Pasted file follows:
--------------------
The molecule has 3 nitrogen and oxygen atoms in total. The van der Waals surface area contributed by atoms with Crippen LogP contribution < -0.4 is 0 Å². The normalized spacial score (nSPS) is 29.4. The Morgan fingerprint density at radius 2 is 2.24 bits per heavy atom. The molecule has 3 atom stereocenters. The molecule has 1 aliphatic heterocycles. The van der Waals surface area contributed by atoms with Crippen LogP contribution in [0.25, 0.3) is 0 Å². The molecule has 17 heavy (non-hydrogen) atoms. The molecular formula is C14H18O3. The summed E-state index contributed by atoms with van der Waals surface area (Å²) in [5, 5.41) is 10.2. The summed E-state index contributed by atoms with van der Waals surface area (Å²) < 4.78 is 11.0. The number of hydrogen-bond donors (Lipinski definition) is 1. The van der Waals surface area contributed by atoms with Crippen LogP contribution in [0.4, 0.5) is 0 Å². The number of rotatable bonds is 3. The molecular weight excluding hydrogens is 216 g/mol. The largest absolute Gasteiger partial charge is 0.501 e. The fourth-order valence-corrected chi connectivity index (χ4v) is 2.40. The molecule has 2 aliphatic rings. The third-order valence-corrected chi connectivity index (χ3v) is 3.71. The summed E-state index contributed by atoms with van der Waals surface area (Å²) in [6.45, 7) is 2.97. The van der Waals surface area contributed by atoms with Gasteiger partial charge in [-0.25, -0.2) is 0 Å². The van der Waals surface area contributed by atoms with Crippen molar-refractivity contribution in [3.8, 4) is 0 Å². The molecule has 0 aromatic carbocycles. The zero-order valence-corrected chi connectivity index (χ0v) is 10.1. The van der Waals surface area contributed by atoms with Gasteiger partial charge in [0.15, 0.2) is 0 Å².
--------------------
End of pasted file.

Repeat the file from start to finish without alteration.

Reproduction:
The molecule has 3 nitrogen and oxygen atoms in total. The van der Waals surface area contributed by atoms with Crippen LogP contribution < -0.4 is 0 Å². The normalized spacial score (nSPS) is 29.4. The Morgan fingerprint density at radius 2 is 2.24 bits per heavy atom. The molecule has 3 atom stereocenters. The molecule has 1 aliphatic heterocycles. The van der Waals surface area contributed by atoms with Crippen LogP contribution in [0.25, 0.3) is 0 Å². The molecule has 17 heavy (non-hydrogen) atoms. The molecular formula is C14H18O3. The summed E-state index contributed by atoms with van der Waals surface area (Å²) in [5, 5.41) is 10.2. The summed E-state index contributed by atoms with van der Waals surface area (Å²) < 4.78 is 11.0. The number of hydrogen-bond donors (Lipinski definition) is 1. The van der Waals surface area contributed by atoms with Crippen LogP contribution in [0.4, 0.5) is 0 Å². The number of rotatable bonds is 3. The molecular weight excluding hydrogens is 216 g/mol. The largest absolute Gasteiger partial charge is 0.501 e. The fourth-order valence-corrected chi connectivity index (χ4v) is 2.40. The molecule has 2 aliphatic rings. The third-order valence-corrected chi connectivity index (χ3v) is 3.71. The summed E-state index contributed by atoms with van der Waals surface area (Å²) in [6.45, 7) is 2.97. The van der Waals surface area contributed by atoms with Gasteiger partial charge in [-0.25, -0.2) is 0 Å². The van der Waals surface area contributed by atoms with Crippen molar-refractivity contribution in [3.8, 4) is 0 Å². The molecule has 0 aromatic carbocycles. The zero-order valence-corrected chi connectivity index (χ0v) is 10.1. The van der Waals surface area contributed by atoms with Gasteiger partial charge in [0.15, 0.2) is 0 Å².